The Fox Mustang underwent significant restyling in 1987, at which point Ford’s third-gen pony car gained flush headlights and a redesigned interior. Additionally, GT-series Mustangs received new sporty, low-lying side skirts, and louvered tail lights. Meanwhile, LX-model Mustangs retained a somewhat less-flashy exterior facade.

Upon its initial release, the third-generation Mustang was offered with a 2.3L four-cylinder, a 2.8L V6, a 3.3L inline-six, and a 4.9L V8. The 2.8L V6 was quickly dropped from the Mustang’s engine lineup, as was a turbocharged version of the 2.3L four-cylinder. However, an updated version of this turbocharged 2.3L powerplant would again enter production in 1983.

Generation 4: 1994–2004

Fourth generation Ford Mustang in rooftop parking lot

The fourth-generation Mustang, released in 1994, reverted back to many of the line’s classic styling cues of the 1960s and 70s. The earlier Mustang’s side skirts, as well as the iconic pony emblem itself, returned as standard fare. The fourth-generation Mustang also featured sweeping body lines and distinctly-angled headlights. Even the Mustang’s new twin-cowl dash served as an obvious nod to the past.

The fourth-generation Mustang came standard with a 3.8L V6, though many consumers opted for the line’s larger 4.9L V8. The latter of these two engines produced a somewhat modest output of 215 horsepower. Production of the Mustang’s 4.9L V8 was shuttered in 1999, in favor of a new modular 4.6L powerplant. Subsequent improvements to this engine yielded a noticeable gain in performance, bringing the powerplant’s total output to 260 horsepower.

Additionally, the 1999 model year saw the introduction of Ford’s “New Edge” styling, which provided the Mustang with a slightly more aggressive overall profile. The 1999 Mustang featured more pronounced wheel arches, defined body lines, and heavier contours. Some bolder paint codes also entered circulation.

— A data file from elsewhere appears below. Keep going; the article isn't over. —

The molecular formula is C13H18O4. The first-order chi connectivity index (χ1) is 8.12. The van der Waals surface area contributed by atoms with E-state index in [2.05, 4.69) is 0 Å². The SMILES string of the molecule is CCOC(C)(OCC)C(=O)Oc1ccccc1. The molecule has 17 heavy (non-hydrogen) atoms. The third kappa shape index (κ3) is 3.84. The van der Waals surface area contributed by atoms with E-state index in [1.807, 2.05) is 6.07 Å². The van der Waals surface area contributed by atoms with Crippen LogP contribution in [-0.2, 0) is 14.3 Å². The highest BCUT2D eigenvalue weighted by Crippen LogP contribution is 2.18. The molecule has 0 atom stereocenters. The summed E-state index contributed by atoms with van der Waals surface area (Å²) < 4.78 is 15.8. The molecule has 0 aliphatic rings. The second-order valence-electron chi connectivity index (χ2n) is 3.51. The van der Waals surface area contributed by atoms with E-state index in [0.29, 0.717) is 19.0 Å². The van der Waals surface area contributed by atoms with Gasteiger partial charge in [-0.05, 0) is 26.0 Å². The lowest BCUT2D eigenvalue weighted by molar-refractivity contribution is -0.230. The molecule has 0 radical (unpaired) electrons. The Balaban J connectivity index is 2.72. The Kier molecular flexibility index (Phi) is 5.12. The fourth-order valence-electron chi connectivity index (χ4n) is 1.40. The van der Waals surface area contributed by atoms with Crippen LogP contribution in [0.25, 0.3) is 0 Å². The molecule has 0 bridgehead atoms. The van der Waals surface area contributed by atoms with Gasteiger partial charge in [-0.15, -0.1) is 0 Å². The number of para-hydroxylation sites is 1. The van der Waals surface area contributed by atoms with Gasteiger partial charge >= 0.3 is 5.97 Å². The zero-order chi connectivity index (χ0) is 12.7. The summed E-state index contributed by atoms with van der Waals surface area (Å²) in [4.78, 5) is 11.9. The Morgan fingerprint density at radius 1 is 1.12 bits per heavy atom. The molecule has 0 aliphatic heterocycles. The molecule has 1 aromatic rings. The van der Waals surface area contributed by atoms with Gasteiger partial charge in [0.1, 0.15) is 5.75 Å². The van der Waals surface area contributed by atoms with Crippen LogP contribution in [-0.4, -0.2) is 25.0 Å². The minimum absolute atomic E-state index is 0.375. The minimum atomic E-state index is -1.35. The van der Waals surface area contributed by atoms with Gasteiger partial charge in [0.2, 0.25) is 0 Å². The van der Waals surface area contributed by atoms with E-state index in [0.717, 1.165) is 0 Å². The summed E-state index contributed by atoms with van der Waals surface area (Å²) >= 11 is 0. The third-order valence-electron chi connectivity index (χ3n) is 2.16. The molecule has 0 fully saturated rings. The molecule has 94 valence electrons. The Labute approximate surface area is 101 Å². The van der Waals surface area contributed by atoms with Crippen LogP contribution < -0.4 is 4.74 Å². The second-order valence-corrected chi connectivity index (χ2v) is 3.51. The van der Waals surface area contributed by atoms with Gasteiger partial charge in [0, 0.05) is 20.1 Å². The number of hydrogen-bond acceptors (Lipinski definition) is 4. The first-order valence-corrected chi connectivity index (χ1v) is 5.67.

Generation 5: 2005–2014

2005 Yellow Ford Mustang

Introduced in 2005, the fifth-generation Mustang served as a nostalgic breath of fresh air to Mustang enthusiasts the world over. The fifth-gen Mustang’s styling was decidedly retro, featuring traditionally-placed headlights, classic body lines, and a large open grille. Even the earlier Mustang’s signature fog lights had returned.

The fifth-generation Mustang was again restyled prior to the 2010 model year. While most cosmetic modifications were relatively modest, the Mustang did receive sequential rear turn signals. This, of course, served as a nod to earlier Shelby designs.

Initially, a 4.0L V6 served as the fifth-gen Mustang’s standard powerplant, while a 300 horsepower 4.6L V8 was also offered on an optional basis. Then, in 2011, a new 3.7L V6 was introduced, as was a more robust 5.0L V8. The latter of these two engines produced a maximum output of 412 horsepower.

Generation 6: 2015–Present

2016 Red Ford EcoBoost Mustang

Today, the Mustang finds itself in the midst of its sixth generation of production. In its most recent form, the Mustang has taken on a more modern look, with a sweeping front-end, aggressively-styled headlights, and crisp body lines. In many ways, the sixth-generation Mustang is far less “heritage-oriented” in design than the line’s past two-generational offerings.

The sixth-generation Mustang has been offered with a total of four different powerplants to date. These engines include the 2.3L EcoBoost, 3.7L V6, 5.0L Coyote V8, and 5.2L Voodoo V8. In 2018, the above-mentioned 3.7L V6 was dropped from the Mustang’s engine lineup, leaving the turbocharged 2.3L EcoBoost as the line’s base powerplant.

The sixth-generation Mustang is also noteworthy for its use of an independent rear suspension as standard equipment. This is a noticeable departure from the Mustang’s long-standing use of a live rear axle design.